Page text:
Parc Sainte Marguerite Vaudreuil Dorion
Parc Sainte Marguerite, nice view to Vaudreuil Dorion lake, actually the St Lawrence River. Here is an access to lake during the summer and winter, for boats, snowmobiles, even for cabins for fishing during the winter. Quiet place to regard the mother nature.
Nice view to lake Rivière des Outaouais at Vaudreuil Dorion.
Small parc on the Rue Toe-Blake at Vaudreuil Dorion. Winter or summer, kids like to play here. Area i...
Parc Toe-Blake, Vaudreuil Dorion, aerial picture winter
Parc Andre Chartrand, located close to the Vaudreuil-Dorion train station. It is a nice place for kid...
On voit le côté de la Baie de Vaudreuil qui est parsemée d'îlots. On y apperçoit d'ailleurs l'île Tod...
L'Anse-Vaudreuil donne sur le lac des deux montagnes. On est à 16 km de la pointe du parc nature de...
Cette visite virtuelle a été prise à partir de la Pointe Cadieux située au nord de l'île Cadieux ju...
History and Overview
Montreal has been inhabited for thousands of years, long before Europeans arrived. It's the second largest French-speaking city in the world (after Paris) and it takes its name from Mount Royal, the hill at the center of the island. It sits on the St. Lawrence river which is one of the longest running rivers on the planet.
Montreal architecture is defined by its red brick and grey stone buildings, the supplies for which were formed thousands of years ago when everything here was sitting at the bottom of the Champlain Sea.
The explorer Jacques Cartier landed in 1535 and claimed the St. Lawrence Valley for France. Samuel de Champlain followed in his footsteps and founded the city of "Kebec" in 1608, using an Indian word that means "where the river gets narrow." The official motto of Quebec is "Je me souviens" which means "I remember." This is credited to Eugene-Etienne Tache, who in 1882 had it carved in stone above the entrance to Quebec's legislative building, as a reference to the French, English and American Indian history.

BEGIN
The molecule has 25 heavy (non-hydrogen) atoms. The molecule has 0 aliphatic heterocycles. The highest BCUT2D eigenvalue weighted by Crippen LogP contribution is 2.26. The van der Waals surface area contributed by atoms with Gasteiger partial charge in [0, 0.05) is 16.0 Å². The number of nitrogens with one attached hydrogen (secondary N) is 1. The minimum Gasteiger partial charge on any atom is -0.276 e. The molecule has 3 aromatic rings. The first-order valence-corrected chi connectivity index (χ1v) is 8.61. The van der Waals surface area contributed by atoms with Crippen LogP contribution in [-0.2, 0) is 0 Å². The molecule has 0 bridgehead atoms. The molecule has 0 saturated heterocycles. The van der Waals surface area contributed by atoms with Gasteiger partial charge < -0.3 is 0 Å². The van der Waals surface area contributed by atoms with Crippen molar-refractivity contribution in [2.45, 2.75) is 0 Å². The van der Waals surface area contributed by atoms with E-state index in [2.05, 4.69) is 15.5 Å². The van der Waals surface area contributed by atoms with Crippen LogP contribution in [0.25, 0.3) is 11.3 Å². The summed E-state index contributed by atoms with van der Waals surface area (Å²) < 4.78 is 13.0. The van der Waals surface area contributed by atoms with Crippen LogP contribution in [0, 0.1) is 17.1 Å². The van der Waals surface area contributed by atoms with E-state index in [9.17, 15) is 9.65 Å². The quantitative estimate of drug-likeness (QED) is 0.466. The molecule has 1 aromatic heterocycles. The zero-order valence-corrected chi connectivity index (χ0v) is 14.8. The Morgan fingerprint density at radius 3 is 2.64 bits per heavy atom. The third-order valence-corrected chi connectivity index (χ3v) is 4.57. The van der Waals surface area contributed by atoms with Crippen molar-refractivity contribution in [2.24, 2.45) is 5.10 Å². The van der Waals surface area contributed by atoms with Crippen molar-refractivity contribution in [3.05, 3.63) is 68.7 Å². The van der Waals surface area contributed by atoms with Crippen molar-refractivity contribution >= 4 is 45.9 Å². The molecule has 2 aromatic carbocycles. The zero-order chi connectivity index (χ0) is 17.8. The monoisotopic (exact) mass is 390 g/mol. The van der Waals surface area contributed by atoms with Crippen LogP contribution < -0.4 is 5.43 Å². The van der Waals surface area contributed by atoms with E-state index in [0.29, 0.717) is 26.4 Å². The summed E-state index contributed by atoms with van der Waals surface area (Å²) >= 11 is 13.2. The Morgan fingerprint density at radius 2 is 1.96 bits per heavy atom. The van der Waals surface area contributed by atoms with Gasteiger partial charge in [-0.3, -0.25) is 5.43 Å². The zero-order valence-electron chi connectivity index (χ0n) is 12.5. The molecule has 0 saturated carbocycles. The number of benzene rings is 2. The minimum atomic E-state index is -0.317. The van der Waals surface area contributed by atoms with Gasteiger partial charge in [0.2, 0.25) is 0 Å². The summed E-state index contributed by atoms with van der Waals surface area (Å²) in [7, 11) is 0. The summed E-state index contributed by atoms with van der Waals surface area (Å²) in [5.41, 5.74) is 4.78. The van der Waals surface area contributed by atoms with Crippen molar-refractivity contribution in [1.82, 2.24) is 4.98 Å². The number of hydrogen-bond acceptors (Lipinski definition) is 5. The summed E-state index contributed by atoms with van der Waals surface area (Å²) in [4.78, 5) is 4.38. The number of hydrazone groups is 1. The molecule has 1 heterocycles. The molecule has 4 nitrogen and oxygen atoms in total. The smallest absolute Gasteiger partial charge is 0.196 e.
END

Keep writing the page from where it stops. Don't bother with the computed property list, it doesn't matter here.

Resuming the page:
Montreal is home to the International Festival of Jazz which will celebrate its 30th anniversary later this year (2009). It's the single biggest jazz event in the world, attracting upwards of two million people every summer with hundreds of free concerts.
In addition to the Jazz Festival, the Cirque du Soleil was also born here. It began as a group of twenty street performers in 1984 and has grown to become a world-famous collection of thousands of artists.
You'll be flying into Montreal-Trudeau International Airport if you come by plane. It's only fifteen kilometers from the city. A shuttle bus runs every twenty minutes to get to the city and the trip takes about 45 minutes. Besides the usual taxi and limousine service you can also take a commuter train or one of the regular city buses to the airport.
It costs $1.50 an hour to use a parking meter in the downtown area. No car? Montreal has five commuter rail lines, four metro lines and hundreds of city buses to get you there and back. Not into engines? Montreal's biker community is alive and thriving. Besides all the green space within the city for recreational riding, urban messengers rage with precision throughout the city and let me tell you, if you want to know about a city for REAL, ask a messenger.
On the off chance that you own a massive ship, let me mention that Montreal has the largest container-shipping port on the east coast of North America.
People and Culture